Billionaire hedge fund investor Jim Chanos is cited by Politico as arguing that China is another “trust me story” – like Enron.  The basic idea is that the facts, like gasoline consumption and electricity consumption, do not support the Chinese government’s “reports” of 8+% GDP growth.  Very similar to the American story, the “growth” being reported is a result of artificial demand from massive government spending.  However, unlike America, the government spending has been much more effective in stimulating production, but not private demand.  The reasoning proceeds that the glut of production will eventually result in even the government pulling in its horns to allow the glut to work off…a collapse in the making:

Chanos and the other bears point to several key pieces of evidence that China is heading for a crash.

First, they point to the enormous Chinese economic stimulus effort — with the government spending $900 billion to prop up a $4.3 trillion economy. “Yet China’s economy, for all the stimulus it has received in 11 months, is underperforming,” Gordon Chang, author of “The Coming Collapse of China,” wrote in Forbes at the end of October. “More important, it is unlikely that [third-quarter] expansion was anywhere near the claimed 8.9 percent.”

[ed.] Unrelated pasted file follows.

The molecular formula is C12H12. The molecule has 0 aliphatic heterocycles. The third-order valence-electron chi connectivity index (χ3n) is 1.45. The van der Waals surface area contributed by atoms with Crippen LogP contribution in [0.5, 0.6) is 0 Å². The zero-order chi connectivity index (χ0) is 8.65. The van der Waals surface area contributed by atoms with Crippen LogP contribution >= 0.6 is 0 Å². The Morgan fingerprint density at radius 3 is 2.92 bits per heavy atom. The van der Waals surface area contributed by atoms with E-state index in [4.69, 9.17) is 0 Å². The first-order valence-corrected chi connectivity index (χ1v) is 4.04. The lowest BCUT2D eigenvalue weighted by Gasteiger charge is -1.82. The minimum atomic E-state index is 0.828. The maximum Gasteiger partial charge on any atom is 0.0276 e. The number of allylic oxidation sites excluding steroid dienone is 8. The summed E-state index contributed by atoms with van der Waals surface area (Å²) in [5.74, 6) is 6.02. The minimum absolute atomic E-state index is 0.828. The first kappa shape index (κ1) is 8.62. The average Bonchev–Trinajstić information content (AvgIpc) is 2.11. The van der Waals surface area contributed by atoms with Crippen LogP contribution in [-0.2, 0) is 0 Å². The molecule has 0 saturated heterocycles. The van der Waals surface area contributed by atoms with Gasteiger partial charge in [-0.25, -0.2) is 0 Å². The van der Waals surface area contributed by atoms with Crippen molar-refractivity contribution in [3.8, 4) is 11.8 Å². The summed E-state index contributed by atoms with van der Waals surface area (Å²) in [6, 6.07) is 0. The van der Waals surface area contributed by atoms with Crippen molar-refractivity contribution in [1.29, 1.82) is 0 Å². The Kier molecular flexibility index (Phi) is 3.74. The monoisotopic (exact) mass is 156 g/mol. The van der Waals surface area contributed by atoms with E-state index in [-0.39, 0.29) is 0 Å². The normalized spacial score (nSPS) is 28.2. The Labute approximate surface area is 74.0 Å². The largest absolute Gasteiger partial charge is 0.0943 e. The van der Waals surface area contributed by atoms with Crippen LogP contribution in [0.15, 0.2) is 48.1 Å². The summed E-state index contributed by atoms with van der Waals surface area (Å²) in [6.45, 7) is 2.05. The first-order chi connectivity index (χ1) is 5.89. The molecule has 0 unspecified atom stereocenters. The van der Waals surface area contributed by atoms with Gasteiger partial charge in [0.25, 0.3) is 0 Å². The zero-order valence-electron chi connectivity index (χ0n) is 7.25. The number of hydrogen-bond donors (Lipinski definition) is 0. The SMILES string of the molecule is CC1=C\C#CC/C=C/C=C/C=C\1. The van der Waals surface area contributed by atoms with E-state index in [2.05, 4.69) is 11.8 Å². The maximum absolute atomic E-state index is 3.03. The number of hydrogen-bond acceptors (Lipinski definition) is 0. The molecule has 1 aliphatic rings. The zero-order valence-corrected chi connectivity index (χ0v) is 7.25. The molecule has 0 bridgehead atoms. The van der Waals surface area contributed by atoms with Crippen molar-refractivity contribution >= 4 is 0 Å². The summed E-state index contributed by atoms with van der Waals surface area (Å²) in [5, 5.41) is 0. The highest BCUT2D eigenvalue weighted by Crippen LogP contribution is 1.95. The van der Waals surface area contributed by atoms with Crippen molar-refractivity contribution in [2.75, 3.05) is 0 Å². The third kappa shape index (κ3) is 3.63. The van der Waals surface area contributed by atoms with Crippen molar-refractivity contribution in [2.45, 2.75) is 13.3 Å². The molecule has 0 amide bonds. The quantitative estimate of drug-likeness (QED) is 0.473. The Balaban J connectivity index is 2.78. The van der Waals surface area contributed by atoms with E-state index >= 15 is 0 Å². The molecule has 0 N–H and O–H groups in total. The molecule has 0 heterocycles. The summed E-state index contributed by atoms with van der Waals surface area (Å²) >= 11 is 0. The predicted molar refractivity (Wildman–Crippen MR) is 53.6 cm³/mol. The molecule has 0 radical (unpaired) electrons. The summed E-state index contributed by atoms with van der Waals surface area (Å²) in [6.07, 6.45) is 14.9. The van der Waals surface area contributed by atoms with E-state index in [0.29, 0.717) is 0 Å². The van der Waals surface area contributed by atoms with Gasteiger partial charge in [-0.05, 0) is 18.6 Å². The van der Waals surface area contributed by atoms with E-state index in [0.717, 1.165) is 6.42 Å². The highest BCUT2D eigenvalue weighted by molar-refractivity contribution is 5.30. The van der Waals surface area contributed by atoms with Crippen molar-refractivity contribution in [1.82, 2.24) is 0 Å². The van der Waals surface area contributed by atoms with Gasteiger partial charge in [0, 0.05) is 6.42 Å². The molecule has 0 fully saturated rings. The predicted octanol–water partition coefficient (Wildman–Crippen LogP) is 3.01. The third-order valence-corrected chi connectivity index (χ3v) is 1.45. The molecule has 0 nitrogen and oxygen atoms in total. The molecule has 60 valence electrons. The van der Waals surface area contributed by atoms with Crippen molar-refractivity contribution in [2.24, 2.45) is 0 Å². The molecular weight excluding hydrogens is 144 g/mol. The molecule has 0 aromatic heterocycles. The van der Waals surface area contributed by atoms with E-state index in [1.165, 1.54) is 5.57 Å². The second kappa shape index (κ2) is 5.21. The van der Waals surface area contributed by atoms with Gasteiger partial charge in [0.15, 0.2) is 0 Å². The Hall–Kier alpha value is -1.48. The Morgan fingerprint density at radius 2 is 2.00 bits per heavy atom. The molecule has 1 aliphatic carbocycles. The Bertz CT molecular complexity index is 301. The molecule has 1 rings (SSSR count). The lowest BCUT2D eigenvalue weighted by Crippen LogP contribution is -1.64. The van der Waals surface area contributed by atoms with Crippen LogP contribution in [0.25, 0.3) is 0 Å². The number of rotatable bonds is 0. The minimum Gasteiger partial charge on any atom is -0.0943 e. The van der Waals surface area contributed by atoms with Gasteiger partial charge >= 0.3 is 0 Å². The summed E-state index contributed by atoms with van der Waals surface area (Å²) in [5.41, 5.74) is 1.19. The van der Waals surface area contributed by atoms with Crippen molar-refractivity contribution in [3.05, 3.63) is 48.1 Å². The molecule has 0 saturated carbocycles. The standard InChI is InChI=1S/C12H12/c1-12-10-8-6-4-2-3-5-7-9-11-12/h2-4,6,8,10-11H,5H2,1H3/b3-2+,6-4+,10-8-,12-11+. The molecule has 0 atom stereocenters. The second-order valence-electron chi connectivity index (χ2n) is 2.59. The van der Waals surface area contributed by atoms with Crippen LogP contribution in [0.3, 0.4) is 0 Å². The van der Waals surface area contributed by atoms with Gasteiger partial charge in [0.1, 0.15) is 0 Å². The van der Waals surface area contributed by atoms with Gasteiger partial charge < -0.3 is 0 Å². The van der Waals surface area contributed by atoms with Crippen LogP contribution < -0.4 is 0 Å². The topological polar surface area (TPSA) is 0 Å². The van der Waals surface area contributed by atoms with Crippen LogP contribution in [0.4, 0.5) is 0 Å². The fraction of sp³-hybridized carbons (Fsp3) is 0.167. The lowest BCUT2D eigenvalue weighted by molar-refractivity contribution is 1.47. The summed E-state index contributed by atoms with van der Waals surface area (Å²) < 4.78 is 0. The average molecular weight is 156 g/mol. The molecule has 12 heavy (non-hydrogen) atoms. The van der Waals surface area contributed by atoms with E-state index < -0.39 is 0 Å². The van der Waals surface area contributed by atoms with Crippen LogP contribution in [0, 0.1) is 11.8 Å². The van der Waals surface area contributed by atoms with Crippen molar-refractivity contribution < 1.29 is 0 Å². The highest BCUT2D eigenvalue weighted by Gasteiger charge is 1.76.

Chang argues that inconsistencies in Chinese official statistics — like the surging numbers for car sales but flat statistics for gasoline consumption — indicate that the Chinese are simply cooking their books. He speculates that Chinese state-run companies are buying fleets of cars and simply storing them in giant parking lots in order to generate apparent growth.

Another data point cited by the bears: overcapacity. For example, the Chinese already consume more cement than the rest of the world combined, at 1.4 billion tons per year. But they have dramatically ramped up their ability to produce even more in recent years, leading to an estimated spare capacity of about 340 million tons, which, according to a report prepared earlier this year by Pivot Capital Management, is more than the consumption in the U.S., India and Japan combined.

This, Chanos and others argue, is happening in sector after sector in the Chinese economy. And that means the Chinese are in danger of producing huge quantities of goods and products that they will be unable to sell.

The Pivot Capital report was extremely popular in Chanos’s office and concluded, “We believe the coming slowdown in China has the potential to be a similar watershed event for world markets as the reversal of the U.S. subprime and housing boom.”

And the bears also keep a close eye on anecdotal reports from the ground level in China, like a recent posting on a blog called The Peking Duck about shopping at Beijing’s “stunningly dysfunctional, catastrophic mall, called The Place.”